What the world is doing to increase women's political participation

Even as the percentage of women in our parliament remains at a low of 11%, we look at some steps the west has taken to increase women's political participation.

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There are only about 11% women in India's parliament. The women's reservation bill, that proposes to reserve 33% of the total seats for women, is still pending. There is also a strong system of nepotism and proxyism that operates, due to which hardly any women from non-political backgrounds are able to make it inside the system.


Our history is not the same as the western world, their starting point was way behind when it came to gender. Indian women did not have to fight for voting rights, it came to them along with the men. We also boast of one of the first women Prime Ministers in the world. However, we haven't built on that much. There are many countries in the western world that are doing some amazing things to stimulate political participation amongst women, and we, as an ambitious nation that is 'Making in India' must know to learn from these experiences.

Here are a few countries and their excellent policies to enhance the number of politically active women.



Currently the favorite destination for youth across the globe, Canada- the only nation in the world with a gender balanced parliament, has a special mentorship program under the Canadian Women Voters Congress. Under the program, young girls between 18-23 years of age are connected with current female politicians, from whom they get hands on training on the art of campaigning, contesting and various other nuances of the political process. Any woman who is genuinely interested can also participate in this 7 month program, where she gets personal sessions with already accomplished women in the political space. The association also runs a Women's Campaign School, an institute where women from across all political parties come together and provide aspiring women with campaigning skills and real-life experiences.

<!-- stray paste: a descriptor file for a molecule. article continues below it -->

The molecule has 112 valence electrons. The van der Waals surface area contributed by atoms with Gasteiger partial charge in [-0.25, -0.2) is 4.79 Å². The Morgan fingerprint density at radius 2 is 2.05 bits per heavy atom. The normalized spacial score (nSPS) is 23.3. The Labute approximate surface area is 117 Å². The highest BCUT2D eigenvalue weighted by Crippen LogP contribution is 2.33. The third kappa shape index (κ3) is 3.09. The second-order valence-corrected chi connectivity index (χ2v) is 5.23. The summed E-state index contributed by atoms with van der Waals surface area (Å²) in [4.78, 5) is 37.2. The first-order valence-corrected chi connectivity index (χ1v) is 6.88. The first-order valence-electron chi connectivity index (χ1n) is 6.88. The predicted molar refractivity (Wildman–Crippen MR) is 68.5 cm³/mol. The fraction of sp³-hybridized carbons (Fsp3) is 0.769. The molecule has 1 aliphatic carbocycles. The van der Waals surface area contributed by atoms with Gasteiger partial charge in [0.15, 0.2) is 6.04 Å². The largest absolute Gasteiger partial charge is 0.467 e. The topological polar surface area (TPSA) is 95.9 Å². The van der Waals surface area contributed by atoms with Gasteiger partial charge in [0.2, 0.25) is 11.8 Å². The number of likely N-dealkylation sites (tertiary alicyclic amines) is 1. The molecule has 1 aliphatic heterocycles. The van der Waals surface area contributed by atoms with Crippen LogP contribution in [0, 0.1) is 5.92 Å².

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As the drama of the presidential race in America unfolds, the country stares at a possibility of electing it's very first female president (perhaps along with a female VP too!) by the end of this year. The nation's journey from the suffrage of 1900s to the present scenario hasn't been easy, but they have made some headway. Started in 2002, the American Political Science Association (APSA) works on recruitment, retention, and integration of people of colour, especially women in the political space. The association runs a tailored mentorship professional advice and mentorship support for women who are interested in making a career in politics.

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Angela Merkel German Chancellor Angela Merkel, serving her third term in office, once listed as the most powerful woman in the world by Forbes Magazine ( Picture Credit:


Running with a feminist agenda, the European Union runs a European Political Mentoring Network (EPMN), to empower women from minority groups and increase their participation in the European Parliament. Officially launched in 2013 at Brussels, the EPMN connects 11 aspiring women politicians with already established individual mentors each year, bringing equality in the political decision making process each year. As of 2014, the percentage of women's participation in the EP has been 37%, as opposed to 50% that the program is aimed at. With the next elections happening in 2019, we can surely expect a great surge in the ratio here as well.


 Also read: Meet Nepal’s first female Chief Justice: Sushila Karki

When such programs are created, more and more women are inspired to participate. Such programs allow women to feel that they matter. We do hope that some political party in our country takes note of this and puts it up in their agenda!

Feature Image Credit: cbsnews

Read more blogs by Sakshi Singh Sirari here

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